Yes, I know there's a Highlander game coming out, but it's not an MMO, and that's kinda too bad, 'cause there are some features inherent in the franchise that could make fun game mechanics. First, we have characters who actually DO regenerate health over time, proven in both movies and tv show. This is a favorite conceit in many MMOs, and it's rarely explained. Here, it's baked right in.

Second, there is a history's worth of weapon and combat styles to choose from, and every conceivable ethnicity and culture type awaiting the player. And they needn't be limited to historical accuracy, either, as dear old Ramirez attests -- your warrior can use any style she likes. After all, she's had centuries to learn, and the whole world to teach her.

And finally, third, and perhaps best of all, the opportunity to lose one's head -- and all of one's experience. What could be a fantastic element to a Highlander MMO, or its worst feature, would be for the victor of any battle between two immortals to win all the experience the losing character had built up over the course of gameplay. In the fiction, when an immortal loses her head to another, all of her memories are absorbed by the victor, and vaguely, presumably her style and abilities as well.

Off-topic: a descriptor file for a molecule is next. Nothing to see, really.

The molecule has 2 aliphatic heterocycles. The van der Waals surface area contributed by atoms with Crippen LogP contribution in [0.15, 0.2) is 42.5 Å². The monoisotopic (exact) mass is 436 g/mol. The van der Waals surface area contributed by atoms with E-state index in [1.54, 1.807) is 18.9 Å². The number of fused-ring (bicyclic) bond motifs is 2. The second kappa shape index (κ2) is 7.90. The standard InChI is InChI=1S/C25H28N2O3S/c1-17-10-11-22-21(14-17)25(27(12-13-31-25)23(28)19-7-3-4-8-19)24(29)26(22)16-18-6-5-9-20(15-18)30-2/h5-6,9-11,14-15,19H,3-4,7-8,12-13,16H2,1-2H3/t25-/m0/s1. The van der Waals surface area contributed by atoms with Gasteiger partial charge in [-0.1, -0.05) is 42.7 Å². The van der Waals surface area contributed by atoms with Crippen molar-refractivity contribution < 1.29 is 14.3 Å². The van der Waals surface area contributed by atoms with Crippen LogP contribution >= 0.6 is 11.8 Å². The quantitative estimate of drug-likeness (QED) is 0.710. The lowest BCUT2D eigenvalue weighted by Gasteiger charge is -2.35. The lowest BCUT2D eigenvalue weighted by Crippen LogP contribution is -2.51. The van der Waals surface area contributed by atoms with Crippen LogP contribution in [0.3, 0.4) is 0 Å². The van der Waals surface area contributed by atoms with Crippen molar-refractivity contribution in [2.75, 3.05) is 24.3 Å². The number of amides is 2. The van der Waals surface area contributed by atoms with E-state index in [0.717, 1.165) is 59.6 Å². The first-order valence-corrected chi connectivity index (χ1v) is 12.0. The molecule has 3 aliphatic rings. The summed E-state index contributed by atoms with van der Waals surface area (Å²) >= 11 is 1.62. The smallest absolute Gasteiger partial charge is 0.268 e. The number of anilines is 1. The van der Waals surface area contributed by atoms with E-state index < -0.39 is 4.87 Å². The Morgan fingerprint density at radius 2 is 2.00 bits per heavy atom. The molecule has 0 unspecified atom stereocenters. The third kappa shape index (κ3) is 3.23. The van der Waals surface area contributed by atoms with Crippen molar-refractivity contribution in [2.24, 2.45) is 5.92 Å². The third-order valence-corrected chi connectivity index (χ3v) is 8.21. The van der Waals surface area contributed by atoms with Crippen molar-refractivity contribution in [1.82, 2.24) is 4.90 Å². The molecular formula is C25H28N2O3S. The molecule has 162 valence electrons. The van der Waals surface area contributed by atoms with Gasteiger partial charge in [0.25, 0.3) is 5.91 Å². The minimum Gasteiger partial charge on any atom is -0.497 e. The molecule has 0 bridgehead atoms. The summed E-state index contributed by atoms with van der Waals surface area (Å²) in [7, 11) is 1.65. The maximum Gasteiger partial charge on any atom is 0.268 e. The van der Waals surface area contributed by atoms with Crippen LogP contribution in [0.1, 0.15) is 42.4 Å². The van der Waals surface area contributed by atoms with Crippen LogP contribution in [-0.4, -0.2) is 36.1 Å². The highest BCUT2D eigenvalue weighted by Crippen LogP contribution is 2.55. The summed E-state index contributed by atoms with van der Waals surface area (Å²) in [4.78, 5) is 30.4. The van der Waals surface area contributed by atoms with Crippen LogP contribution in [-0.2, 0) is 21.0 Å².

Now, imagine this as an actual gameplay mechanic: postulating a combat system that plays like Age of Conan's, in which skill is more important than stats, a player with the combined experience might not necessarily be the strongest character around. Let's assume that xp isn't used to buy greater health or armor, but better weapons proficiency and different styles that offer different advantages against opponents, and you have a truly level playing field where at any time the 'one' of 'there can be only one' can get their head taken off just as readily as anyone else. The loser would resurrect as a character starting over from the ground floor, level-wise, but in a system that rewards actual skill, rather than level, this is not so much a slap as it is a goad. Knowing your vanquisher's fighting style, you set out to get everything back that you've lost -- and stand a decent chance of doing so.

Pipe dreams, my friend, I'm well aware. But I'm always looking for the truly new ... and sometimes, the seeds of the new reside in the roots of the past.

This article was originally published on Massively.
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